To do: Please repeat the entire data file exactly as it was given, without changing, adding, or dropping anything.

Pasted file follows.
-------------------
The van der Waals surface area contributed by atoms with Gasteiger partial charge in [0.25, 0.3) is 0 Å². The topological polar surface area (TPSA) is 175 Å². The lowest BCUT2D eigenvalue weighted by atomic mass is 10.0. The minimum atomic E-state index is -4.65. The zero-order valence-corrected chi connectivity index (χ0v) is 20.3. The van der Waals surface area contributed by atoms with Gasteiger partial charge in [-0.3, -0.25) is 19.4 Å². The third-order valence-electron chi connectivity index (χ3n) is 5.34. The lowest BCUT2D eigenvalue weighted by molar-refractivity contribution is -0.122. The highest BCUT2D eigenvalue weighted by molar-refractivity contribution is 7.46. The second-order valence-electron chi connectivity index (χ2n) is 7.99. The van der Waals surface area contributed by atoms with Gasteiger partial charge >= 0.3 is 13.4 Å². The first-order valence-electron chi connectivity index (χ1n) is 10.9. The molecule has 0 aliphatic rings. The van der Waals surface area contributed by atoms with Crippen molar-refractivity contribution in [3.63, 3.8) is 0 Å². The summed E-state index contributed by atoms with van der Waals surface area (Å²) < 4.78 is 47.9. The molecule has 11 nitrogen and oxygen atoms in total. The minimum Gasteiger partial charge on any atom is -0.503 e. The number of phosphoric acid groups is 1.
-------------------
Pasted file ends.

The van der Waals surface area contributed by atoms with Gasteiger partial charge in [0.25, 0.3) is 0 Å². The topological polar surface area (TPSA) is 175 Å². The lowest BCUT2D eigenvalue weighted by atomic mass is 10.0. The minimum atomic E-state index is -4.65. The zero-order valence-corrected chi connectivity index (χ0v) is 20.3. The van der Waals surface area contributed by atoms with Gasteiger partial charge in [-0.3, -0.25) is 19.4 Å². The third-order valence-electron chi connectivity index (χ3n) is 5.34. The lowest BCUT2D eigenvalue weighted by molar-refractivity contribution is -0.122. The highest BCUT2D eigenvalue weighted by molar-refractivity contribution is 7.46. The second-order valence-electron chi connectivity index (χ2n) is 7.99. The van der Waals surface area contributed by atoms with Gasteiger partial charge >= 0.3 is 13.4 Å². The first-order valence-electron chi connectivity index (χ1n) is 10.9. The molecule has 0 aliphatic rings. The van der Waals surface area contributed by atoms with Crippen molar-refractivity contribution in [3.63, 3.8) is 0 Å². The summed E-state index contributed by atoms with van der Waals surface area (Å²) < 4.78 is 47.9. The molecule has 11 nitrogen and oxygen atoms in total. The minimum Gasteiger partial charge on any atom is -0.503 e. The number of phosphoric acid groups is 1.